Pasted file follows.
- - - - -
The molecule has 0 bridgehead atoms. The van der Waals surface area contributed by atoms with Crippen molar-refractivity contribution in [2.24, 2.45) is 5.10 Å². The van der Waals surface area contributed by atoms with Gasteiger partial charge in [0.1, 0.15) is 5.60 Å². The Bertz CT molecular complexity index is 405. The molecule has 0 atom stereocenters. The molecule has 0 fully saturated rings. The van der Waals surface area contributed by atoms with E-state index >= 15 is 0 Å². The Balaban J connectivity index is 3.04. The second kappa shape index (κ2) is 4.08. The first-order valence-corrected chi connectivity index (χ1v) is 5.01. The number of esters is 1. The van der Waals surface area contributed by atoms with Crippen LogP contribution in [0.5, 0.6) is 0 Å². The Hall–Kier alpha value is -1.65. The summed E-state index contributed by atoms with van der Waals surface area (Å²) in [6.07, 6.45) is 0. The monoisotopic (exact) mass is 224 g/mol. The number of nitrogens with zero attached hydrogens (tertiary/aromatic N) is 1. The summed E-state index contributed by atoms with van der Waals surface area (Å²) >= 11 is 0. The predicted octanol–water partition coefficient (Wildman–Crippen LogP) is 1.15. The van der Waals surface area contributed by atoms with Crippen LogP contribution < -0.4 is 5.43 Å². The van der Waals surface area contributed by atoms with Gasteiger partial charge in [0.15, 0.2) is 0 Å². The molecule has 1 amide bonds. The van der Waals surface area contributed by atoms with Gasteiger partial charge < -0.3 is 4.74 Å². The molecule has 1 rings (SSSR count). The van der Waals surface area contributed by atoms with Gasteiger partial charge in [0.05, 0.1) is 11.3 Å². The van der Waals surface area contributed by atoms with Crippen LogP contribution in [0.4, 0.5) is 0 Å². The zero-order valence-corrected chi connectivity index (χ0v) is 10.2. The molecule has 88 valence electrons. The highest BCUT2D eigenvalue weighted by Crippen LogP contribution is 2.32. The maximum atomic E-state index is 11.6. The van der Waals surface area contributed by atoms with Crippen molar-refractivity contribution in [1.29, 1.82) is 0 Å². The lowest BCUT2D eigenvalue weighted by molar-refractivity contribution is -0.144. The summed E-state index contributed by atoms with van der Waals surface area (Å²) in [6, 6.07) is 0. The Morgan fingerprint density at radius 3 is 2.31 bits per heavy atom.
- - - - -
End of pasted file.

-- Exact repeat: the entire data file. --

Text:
The molecule has 0 bridgehead atoms. The van der Waals surface area contributed by atoms with Crippen molar-refractivity contribution in [2.24, 2.45) is 5.10 Å². The van der Waals surface area contributed by atoms with Gasteiger partial charge in [0.1, 0.15) is 5.60 Å². The Bertz CT molecular complexity index is 405. The molecule has 0 atom stereocenters. The molecule has 0 fully saturated rings. The van der Waals surface area contributed by atoms with E-state index >= 15 is 0 Å². The Balaban J connectivity index is 3.04. The second kappa shape index (κ2) is 4.08. The first-order valence-corrected chi connectivity index (χ1v) is 5.01. The number of esters is 1. The van der Waals surface area contributed by atoms with Crippen LogP contribution in [0.5, 0.6) is 0 Å². The Hall–Kier alpha value is -1.65. The summed E-state index contributed by atoms with van der Waals surface area (Å²) in [6.07, 6.45) is 0. The monoisotopic (exact) mass is 224 g/mol. The number of nitrogens with zero attached hydrogens (tertiary/aromatic N) is 1. The summed E-state index contributed by atoms with van der Waals surface area (Å²) >= 11 is 0. The predicted octanol–water partition coefficient (Wildman–Crippen LogP) is 1.15. The van der Waals surface area contributed by atoms with Crippen LogP contribution < -0.4 is 5.43 Å². The van der Waals surface area contributed by atoms with Gasteiger partial charge in [0.15, 0.2) is 0 Å². The molecule has 1 amide bonds. The van der Waals surface area contributed by atoms with Gasteiger partial charge < -0.3 is 4.74 Å². The molecule has 1 rings (SSSR count). The van der Waals surface area contributed by atoms with Gasteiger partial charge in [0.05, 0.1) is 11.3 Å². The van der Waals surface area contributed by atoms with Crippen LogP contribution in [0.4, 0.5) is 0 Å². The zero-order valence-corrected chi connectivity index (χ0v) is 10.2. The molecule has 88 valence electrons. The highest BCUT2D eigenvalue weighted by Crippen LogP contribution is 2.32. The maximum atomic E-state index is 11.6. The van der Waals surface area contributed by atoms with Crippen molar-refractivity contribution in [1.29, 1.82) is 0 Å². The lowest BCUT2D eigenvalue weighted by molar-refractivity contribution is -0.144. The summed E-state index contributed by atoms with van der Waals surface area (Å²) in [6, 6.07) is 0. The Morgan fingerprint density at radius 3 is 2.31 bits per heavy atom.